Friday, April 20, 2007
Posted by Alan Childress
Lisa Nicholson (Louisville), right, has posted to SSRN her article, "Making In-Roads to Corporate General Counsel Positions: It's Only a Matter of Time?" It is also on 65 Md. L. Rev. 625 (2006). Here is the abstract:
There were 40,018 law graduates in the class of 2004, of which almost half were women. Many of these women, equipped with exceptional educational credentials, predictably have high hopes of ascending to the upper hierarchy of law practice. Unfortunately, their hopes of obtaining the fabled “corner office” may be dashed when they note who actually practices at the highest levels in those law firms and corporations. Indeed, by the end of 2004, women lawyers would only account for seventeen percent of law partners at the nation's major law firms and fourteen percent of the Fortune 500 general counsel.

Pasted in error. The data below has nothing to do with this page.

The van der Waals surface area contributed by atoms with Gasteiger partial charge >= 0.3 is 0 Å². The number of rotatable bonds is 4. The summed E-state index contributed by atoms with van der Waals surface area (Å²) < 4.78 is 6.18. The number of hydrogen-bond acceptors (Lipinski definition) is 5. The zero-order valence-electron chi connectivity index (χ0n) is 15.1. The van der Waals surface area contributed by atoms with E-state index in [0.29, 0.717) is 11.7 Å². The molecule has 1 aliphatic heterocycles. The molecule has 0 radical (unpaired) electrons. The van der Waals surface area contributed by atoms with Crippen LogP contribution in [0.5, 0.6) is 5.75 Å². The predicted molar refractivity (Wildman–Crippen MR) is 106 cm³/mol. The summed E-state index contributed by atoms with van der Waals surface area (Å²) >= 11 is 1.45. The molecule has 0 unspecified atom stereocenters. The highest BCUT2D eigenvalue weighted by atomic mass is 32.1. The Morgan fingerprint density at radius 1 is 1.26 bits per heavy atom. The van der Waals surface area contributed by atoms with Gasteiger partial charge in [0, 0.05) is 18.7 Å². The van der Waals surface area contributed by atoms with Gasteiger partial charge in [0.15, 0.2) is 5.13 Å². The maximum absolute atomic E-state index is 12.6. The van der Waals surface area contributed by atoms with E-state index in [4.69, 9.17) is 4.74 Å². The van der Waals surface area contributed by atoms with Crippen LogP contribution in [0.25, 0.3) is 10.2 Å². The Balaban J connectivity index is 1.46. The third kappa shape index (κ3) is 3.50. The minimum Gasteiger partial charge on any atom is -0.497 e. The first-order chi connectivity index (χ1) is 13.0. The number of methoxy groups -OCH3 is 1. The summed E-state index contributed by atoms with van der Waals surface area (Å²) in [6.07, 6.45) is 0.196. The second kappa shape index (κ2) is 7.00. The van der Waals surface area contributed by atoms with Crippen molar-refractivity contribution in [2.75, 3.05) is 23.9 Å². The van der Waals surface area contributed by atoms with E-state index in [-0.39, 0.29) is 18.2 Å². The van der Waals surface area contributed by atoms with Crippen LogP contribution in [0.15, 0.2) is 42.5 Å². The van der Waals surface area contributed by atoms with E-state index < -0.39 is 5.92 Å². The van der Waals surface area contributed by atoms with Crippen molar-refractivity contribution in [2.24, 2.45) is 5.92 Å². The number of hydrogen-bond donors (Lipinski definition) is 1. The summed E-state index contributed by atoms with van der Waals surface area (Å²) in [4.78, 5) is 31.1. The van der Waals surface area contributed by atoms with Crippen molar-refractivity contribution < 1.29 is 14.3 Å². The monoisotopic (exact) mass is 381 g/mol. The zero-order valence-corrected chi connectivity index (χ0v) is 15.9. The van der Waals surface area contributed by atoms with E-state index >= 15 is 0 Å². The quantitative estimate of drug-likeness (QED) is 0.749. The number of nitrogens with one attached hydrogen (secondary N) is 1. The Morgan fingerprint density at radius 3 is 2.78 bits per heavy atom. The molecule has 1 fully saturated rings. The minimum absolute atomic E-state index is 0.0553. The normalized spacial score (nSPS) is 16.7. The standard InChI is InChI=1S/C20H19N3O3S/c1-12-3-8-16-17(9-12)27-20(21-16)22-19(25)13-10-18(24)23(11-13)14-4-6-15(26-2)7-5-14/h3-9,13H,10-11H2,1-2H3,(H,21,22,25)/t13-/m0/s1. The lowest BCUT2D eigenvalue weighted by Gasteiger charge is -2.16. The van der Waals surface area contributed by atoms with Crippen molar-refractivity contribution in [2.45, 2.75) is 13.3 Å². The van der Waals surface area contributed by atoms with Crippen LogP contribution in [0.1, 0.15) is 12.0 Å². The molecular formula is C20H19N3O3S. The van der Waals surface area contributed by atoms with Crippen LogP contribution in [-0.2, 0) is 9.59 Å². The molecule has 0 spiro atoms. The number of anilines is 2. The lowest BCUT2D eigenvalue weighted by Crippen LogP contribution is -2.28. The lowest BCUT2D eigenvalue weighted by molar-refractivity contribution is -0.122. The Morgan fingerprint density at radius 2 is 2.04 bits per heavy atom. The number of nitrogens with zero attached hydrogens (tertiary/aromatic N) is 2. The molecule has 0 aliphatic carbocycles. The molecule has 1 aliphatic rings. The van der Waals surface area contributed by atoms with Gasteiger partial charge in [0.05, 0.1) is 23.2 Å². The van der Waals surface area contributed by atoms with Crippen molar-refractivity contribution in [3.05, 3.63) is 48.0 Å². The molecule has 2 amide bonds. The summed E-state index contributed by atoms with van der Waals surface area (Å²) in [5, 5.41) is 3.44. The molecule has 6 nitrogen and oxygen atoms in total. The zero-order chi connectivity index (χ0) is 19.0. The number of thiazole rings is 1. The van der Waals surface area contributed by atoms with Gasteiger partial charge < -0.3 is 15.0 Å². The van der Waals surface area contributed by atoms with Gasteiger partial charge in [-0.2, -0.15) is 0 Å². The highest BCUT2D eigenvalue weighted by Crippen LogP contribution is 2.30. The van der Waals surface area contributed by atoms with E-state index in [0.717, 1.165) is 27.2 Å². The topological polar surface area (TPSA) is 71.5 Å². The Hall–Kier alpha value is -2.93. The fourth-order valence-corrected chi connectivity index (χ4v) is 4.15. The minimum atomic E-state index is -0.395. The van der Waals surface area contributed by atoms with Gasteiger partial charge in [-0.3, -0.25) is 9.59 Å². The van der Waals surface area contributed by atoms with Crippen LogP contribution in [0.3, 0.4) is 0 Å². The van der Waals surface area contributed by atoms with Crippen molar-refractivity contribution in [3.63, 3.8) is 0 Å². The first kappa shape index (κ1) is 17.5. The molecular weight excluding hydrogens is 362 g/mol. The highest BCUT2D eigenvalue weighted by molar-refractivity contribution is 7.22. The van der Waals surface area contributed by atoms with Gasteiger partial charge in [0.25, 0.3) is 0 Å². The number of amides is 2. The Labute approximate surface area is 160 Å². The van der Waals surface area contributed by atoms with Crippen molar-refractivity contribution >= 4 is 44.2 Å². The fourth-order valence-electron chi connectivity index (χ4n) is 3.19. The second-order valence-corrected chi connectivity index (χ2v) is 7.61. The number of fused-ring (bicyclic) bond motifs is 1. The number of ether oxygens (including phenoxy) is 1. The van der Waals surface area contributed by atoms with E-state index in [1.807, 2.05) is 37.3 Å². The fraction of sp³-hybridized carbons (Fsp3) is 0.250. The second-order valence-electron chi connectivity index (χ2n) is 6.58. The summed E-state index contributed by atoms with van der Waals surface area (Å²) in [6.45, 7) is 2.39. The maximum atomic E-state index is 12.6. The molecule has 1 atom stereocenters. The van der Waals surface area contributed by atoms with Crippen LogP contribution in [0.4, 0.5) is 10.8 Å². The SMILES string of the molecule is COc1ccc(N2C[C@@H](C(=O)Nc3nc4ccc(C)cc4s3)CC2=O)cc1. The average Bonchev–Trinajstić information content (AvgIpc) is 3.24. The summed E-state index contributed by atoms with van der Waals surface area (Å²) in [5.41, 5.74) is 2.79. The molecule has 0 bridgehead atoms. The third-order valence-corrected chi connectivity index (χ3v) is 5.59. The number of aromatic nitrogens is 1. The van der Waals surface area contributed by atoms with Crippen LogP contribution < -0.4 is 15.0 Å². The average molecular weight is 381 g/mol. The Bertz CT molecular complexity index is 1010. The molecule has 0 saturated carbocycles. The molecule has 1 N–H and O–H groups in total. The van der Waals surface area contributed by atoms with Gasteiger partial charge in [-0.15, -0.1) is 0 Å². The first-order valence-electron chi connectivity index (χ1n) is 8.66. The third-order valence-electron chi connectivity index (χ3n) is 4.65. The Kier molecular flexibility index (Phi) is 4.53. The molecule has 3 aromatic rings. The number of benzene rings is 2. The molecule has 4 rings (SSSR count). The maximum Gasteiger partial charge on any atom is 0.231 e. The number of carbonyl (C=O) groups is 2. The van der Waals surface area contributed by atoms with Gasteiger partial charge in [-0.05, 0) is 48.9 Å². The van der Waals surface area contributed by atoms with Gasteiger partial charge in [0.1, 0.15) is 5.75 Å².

This article focuses on the under-representation of women lawyers practicing in the upper levels of Fortune 500 corporations. Because law firm partners and senior associates are essential participants in any corporation's applicant pool for senior-level in-house positions, this article also addresses the promotional barriers encountered by women lawyers who practice at major law firms. To that end, Part I of this Article summarizes the reasons for the paucity of senior-level women lawyers at law firms and explains why corporations should be concerned. Part II proffers the beneficial impact of improving gender diversity throughout the upper ranks of corporate legal departments. In Part III, this article examines the assertion that in-house legal practice is better than law firm practice for women lawyers by questioning whether corporate legal departments do, in fact, provide better advancement opportunities, and work-life balance than law firms--particularly in light of the fact that those law firm pathologies have begun creeping in-house in recent years. Finally, Part IV provides solutions that may be implemented to address the limited gender diversity in the upper ranks of law practice at corporations.